About a month ago Roma had an dance audition for a summer intensive. The audition was scheduled to be from 6:30 to 8:00 and they wanted the dancers there about 45 mins early to register. Add time for parking, etc and we (and most of the dancers) arrived to the audition site about 5:30. Since the audition was going to be long and during dinner time, Roma had eaten a light protein-packed meal about 2pm and had a few "dancer snacks" with her. Unlike the majority of the dancers in the 6:30 audition, Roma was staying for a second audition immediately after and was scheduled to be dancing until 9:30pm.
So, we got to the warm-up/holding room about 5:45 and I was stunned to see how many kids had full meals with them. And I mean FULL MEALS. One girl had a 12" Subway with chips and drink. Another had a 3 piece KFC plate. As we sat there a mom walked in with a giant to-go bag from Chili's and gave her daughter a hamburger and fries. Granted, it was dinner time but I can't imagine having a heavy meal and then doing a 90-minute ballet class is a good idea. And, yes, the kids I saw finished all their food. Roma had a few apple slices and a small handful of cashews for a little pre-audition fuel.
At about 7:30 someone came in and announced the auditions were running long and they would probably go about 30-40 minutes over (so the audition would end at 8:30 instead of 8). A mom in a group of parents sitting near me started to loudly complain to the people she was with. Was she upset that it was going to be late? Nope, she was worried that her daughter was starving and wondered out loud if she could get one of the people running the audition to take her daughter a snack bar. Guess what? This was the mom who had just given her daughter an entire hamburger and fries at 6pm (yes, only 90 minutes ago) and now wanted to interrupt an audition to get her more food. The rest of the parents chimed in at this point about how unfair it was to schedule auditions during the dinner hours and spent at least 10 minutes discussing this. Unable to take it anymore, I put in my ear buds and turned up the music to drown them out.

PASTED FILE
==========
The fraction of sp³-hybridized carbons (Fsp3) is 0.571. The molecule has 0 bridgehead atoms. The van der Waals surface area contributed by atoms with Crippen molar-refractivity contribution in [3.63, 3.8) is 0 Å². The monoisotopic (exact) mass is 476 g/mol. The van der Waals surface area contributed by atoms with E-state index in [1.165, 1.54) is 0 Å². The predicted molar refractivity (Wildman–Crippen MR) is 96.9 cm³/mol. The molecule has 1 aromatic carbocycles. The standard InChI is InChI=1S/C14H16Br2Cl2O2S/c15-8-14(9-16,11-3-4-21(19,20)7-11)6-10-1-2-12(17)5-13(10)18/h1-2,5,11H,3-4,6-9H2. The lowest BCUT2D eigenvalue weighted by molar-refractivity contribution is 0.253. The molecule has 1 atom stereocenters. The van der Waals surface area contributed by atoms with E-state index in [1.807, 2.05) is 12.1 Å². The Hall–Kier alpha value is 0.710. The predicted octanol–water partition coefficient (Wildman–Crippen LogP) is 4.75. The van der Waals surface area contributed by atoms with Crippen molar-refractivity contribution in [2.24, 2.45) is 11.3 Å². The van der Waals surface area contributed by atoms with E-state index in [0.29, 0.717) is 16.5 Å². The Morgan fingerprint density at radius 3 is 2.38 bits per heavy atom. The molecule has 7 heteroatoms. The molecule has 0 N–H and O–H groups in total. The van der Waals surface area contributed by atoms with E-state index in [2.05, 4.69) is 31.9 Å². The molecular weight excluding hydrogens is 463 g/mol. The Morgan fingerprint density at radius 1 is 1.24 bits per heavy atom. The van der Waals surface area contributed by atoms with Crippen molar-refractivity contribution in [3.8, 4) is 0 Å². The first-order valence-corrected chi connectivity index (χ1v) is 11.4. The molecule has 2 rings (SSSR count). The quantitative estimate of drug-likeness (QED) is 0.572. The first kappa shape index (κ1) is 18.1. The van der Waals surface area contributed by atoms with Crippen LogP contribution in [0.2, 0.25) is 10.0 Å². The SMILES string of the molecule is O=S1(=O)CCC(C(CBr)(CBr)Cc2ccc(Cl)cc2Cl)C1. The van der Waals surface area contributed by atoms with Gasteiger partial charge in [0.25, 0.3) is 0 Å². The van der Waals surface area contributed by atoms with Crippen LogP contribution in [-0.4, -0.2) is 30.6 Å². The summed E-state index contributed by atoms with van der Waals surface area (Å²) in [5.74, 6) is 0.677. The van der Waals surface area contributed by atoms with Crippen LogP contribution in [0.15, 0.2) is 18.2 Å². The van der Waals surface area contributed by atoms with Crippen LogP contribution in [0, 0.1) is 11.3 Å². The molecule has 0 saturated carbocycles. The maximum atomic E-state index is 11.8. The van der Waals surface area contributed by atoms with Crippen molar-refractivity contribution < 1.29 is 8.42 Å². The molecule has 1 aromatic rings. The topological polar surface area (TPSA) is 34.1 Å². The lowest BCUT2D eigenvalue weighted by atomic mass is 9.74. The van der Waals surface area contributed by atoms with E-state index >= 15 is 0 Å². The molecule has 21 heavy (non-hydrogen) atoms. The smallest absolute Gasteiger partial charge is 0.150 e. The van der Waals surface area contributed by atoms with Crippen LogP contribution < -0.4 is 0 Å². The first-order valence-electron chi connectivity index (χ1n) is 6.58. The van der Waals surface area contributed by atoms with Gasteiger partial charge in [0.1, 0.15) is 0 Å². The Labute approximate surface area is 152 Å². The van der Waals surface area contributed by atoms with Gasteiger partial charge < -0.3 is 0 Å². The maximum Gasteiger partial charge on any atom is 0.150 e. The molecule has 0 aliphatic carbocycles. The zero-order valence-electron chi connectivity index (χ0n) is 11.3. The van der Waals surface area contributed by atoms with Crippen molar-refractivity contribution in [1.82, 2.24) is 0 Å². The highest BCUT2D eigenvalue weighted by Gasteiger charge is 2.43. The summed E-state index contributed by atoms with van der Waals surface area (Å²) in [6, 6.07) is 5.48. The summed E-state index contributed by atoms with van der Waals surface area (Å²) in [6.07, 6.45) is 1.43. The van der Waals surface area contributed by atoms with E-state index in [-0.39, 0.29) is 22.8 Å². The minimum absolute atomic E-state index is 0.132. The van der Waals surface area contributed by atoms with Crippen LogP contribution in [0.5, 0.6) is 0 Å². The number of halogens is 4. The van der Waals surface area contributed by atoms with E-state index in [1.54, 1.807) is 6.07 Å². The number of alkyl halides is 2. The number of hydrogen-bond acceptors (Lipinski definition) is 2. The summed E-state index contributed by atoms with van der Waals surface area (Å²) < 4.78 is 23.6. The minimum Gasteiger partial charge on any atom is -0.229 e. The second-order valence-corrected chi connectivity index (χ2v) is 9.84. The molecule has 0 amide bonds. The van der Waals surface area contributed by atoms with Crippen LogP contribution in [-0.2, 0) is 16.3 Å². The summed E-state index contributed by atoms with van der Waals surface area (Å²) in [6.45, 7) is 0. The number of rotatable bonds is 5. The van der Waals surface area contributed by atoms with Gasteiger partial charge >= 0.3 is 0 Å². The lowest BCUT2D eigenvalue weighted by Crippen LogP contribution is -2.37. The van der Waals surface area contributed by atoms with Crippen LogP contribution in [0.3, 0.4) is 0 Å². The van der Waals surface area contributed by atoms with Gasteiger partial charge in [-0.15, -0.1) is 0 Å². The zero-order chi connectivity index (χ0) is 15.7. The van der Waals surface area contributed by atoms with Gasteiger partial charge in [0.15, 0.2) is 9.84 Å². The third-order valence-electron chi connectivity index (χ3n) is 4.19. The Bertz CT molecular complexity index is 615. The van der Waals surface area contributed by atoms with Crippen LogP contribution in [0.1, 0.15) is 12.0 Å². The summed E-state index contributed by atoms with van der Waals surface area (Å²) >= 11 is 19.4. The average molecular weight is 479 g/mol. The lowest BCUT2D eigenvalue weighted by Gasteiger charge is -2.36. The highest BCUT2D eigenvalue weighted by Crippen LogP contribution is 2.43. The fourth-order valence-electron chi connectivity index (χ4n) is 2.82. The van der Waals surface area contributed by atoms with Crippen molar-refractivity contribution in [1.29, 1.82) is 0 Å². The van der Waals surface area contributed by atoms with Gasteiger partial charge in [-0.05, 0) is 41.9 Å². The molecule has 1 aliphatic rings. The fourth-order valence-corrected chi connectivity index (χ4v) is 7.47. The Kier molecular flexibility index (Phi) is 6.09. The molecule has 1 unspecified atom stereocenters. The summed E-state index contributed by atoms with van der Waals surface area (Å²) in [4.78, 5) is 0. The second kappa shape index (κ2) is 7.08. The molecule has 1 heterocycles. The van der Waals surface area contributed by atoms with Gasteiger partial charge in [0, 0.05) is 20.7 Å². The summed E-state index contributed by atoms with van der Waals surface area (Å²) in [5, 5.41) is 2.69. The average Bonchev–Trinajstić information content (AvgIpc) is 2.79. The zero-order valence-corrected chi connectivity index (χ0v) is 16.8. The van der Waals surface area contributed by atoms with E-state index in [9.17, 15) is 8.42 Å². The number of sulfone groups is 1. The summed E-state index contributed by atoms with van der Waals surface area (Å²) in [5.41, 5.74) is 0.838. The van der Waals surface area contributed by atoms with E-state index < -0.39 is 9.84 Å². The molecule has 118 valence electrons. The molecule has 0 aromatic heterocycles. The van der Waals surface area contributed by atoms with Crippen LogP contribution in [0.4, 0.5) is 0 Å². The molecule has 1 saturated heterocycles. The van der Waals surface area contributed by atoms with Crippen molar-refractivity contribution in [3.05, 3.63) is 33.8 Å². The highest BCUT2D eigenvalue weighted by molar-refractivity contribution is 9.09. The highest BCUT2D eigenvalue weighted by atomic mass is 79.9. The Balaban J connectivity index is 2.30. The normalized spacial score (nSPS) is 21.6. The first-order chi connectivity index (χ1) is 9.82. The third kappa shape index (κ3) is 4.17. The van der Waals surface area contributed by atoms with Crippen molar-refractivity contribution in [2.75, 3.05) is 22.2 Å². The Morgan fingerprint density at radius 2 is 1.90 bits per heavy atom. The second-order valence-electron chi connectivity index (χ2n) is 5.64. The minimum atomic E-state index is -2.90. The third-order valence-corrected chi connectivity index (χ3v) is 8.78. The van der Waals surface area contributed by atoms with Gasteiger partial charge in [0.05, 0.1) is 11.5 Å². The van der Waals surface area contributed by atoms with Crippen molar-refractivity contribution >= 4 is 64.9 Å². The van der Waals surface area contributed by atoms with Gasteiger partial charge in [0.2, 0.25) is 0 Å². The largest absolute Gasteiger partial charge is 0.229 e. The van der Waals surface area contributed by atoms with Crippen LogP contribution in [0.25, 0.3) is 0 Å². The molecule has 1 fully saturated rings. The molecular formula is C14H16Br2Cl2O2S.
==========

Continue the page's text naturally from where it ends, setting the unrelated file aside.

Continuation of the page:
Sadly, this was not the only time I've seen this fixation on feeding a child in the middle of an activity.
A week after that audition, we were at another one at a dance studio in San Diego. I was in the lobby waiting when a mom walked in carrying a medium size pizza box and a Big Gulp of soda. The class in the studio across from where I was sitting ended, and as the girls were changing shoes and heading to another studio for pointe work, the mom had the girl wolf down a slice of pizza. Again, how can you dance with a big slab of dough and grease sitting in your stomach. Yes, it was dinner time (about 7pm) but the girl appeared to have one more class and then was going to be done for the evening, so why not wait to eat?
This brings me to my point. Parents - your child will not starve if they don't have a FULL MEAL in the middle of physical activity. Eat slow burning, protein-laden real food before you go to wherever you need to be and then plan to eat afterwards. If you must send something to snack on, send something small and easily digested like a banana or small bag of trail mix and a bottle of water. Kids don't need as much food as you think they do. (Of course I know some kids need to eat for medical reasons...but the majority don't). Dance, running, gymnastics, soccer, all take lots of energy, but the energy needs to be consumed before the activity so that it has time to be digested and converted to fuel for the body. By the time Roma was done with the auditions it was after 10pm - so it was about 8 hours after she had a meal. Sure, she was hungry but not famished because she had eaten slow burning foods of the right types to get through the evening.
Tomorrow's post will be about the typical food she eats on a dance intensive day and the "dancer snacks" that we have discovered that allow for the fuel to get through the day without the carb/sugar crash that is detrimental.